Down to Earth With: Mineralogist George W. Robinson

by Allison Mills
Friday, January 30, 2015

George Robinson has dedicated his life to finding, curating and sharing exceptional mineral specimens. Credit: John Jaszczak.

Many geologists understand the joyous feeling of coming across a beautiful rock in the field; George W. Robinson, who began collecting minerals at age 9, has had a lifetime full of such moments. After delving deeper into his early avocation as a teenager, he received his doctorate in mineralogy from Queen’s University in Kingston, Ontario, in 1979. He has worked as a high school earth science teacher, field collector, mineral dealer, museum curator and professor — all occupations that shared a common focus: a love of minerals.

Robinson has traveled the world in search of mineral specimens, both common and exotic, and he recalls the provenance of each like a well-loved book. After a stint of mineral dealing with his wife Susan, a mineral artist, Robinson helped build up mineral collections at the Canadian Museum of Nature in Ottawa, Ontario, and the A.E. Seaman Mineral Museum at Michigan Tech in Houghton, Mich. The rare lead-chromate mineral, georgerobinsonite, was named after him.

He is the author of several books on mineralogy, and in 2012 he received the Carnegie Mineralogical Award for his contributions to the field. Now in his 70s, Robinson still goes searching for specimens near his home in New York.

Contributing writer Allison Mills spoke with Robinson about his adventures as a collector, the nuances of displaying fine mineral samples, and what it means to be a connoisseur of minerals.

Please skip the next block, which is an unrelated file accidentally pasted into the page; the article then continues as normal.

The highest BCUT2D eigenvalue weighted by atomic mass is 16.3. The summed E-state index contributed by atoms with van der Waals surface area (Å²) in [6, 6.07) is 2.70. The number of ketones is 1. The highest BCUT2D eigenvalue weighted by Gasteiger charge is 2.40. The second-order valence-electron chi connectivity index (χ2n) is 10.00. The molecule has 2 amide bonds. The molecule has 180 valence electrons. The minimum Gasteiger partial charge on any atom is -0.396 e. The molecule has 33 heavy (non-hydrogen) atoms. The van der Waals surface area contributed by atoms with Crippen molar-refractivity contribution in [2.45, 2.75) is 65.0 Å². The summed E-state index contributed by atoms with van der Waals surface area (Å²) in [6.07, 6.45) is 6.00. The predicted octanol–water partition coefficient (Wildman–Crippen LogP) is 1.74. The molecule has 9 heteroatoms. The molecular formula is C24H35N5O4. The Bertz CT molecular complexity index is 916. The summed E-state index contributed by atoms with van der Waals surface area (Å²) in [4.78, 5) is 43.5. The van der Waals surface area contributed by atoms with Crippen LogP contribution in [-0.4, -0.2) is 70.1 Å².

Robinson helped uncover some of the world's finest rare phosphate minerals along Rapid Creek in a remote area of the Yukon. Credit: George Robinson.

AM: What does it mean to be a mineral connoisseur?

GR: There are probably as many answers to this question as there are mineral collectors. To me, a connoisseur of mineral specimens is a person who understands and appreciates the significance of a given mineral specimen based on a broad spectrum of criteria. [This appreciation] generally comes with years of experience studying and handling such specimens. Locality, rarity and historic provenance rank — or often outrank — crystal perfection and the superficial aesthetics that win the favor of beginning collectors.

AM: Why did you switch from dealing to curating?

GR: While the mineral business was good, it did not pay benefits and was somewhat of a “feast or famine” venture. In 1982, a well-known curator at the Canadian Museum of Nature retired, so I applied for the position and was fortunate to get it. Because of federal conflict-of-interest rules, I could not personally collect minerals and be a curator too. So, my wife and I sold our private collection, and I began collecting “for them” rather than “for us.” In retrospect, it was the best decision I could have made. Being able to work every day with one of the world’s greatest collections, with minerals I could never have hoped to own, or being sent to collect minerals from exotic localities in the Northwest and Yukon Territories, Greenland and numerous others — and getting paid to do it — was surely an enviable job for any mineral collector!